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So it’s a stereotypical, yet entirely accurate, depiction of the Brits that they always talk about the weather. Fact. But the truth is that, besides it being a very simple conversation-starter guaranteed to elicit a response from even the most anti-social individual, the weather is an inspiration for many things… including, of course – given the nature of this blog – writing.

Firstly, it’s atmosphere. There’s a reason horror or suspense fiction is often set during thunderstorms and romances in the sun. And that’s because weather (good or bad, the definition of which is which may, and often does, change, depending on location) is global.

Then there’s what the ‘force majeure’ or ‘Act of God’ – basically, when something forces characters together in a perfectly legitimate way – snowstorms, sudden thunderstorms and sandstorms are the standard examples. Mysteries (especially Agatha Christie-style) and romantic fiction love (excuse the pun) this trick. And that’s because it works, often without feeling contrived (although there’s some debate on this last one).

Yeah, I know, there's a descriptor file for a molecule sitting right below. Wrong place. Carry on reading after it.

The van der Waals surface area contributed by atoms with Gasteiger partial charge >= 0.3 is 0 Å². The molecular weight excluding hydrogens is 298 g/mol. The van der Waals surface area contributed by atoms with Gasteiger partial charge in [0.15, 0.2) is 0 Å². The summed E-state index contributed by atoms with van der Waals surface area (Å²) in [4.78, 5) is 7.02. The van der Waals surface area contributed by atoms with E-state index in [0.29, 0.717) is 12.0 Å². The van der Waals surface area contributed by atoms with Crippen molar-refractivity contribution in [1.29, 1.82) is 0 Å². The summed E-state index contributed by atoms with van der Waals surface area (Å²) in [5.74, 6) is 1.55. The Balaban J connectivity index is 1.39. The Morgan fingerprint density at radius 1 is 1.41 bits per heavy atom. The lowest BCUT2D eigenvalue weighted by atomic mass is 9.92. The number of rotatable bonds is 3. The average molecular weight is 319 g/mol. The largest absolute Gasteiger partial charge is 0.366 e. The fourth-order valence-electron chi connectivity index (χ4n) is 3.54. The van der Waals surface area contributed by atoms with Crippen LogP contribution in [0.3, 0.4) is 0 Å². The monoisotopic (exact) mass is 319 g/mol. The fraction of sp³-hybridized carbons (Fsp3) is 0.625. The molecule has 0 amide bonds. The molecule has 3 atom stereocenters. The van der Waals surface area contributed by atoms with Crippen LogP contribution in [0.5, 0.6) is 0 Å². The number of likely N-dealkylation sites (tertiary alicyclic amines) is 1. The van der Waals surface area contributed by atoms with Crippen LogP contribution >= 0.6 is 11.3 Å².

There’s also weather used to depict change – stories told over the course of a year or years often use the colour of the leaves or the outside temperature to signal a change in the time of year – often accompanied with a movement in the story.

There’s also symbolism – every one knows that thunder means something’s coming, while the brightness of the sun is akin to rose petals scattered across a double bed in the ‘show-not-tell’ stakes.

And, if all else fails, the weather is just something for the characters to talk about. How’s that for realism in dialogue?

On that note, I’m off to hide under my duvet and contemplate how, although the rain messed up my plans for the day, there are some fictional characters out there whose lives (and not just a few hours of their day) have been significantly affected by this forced change of plans…

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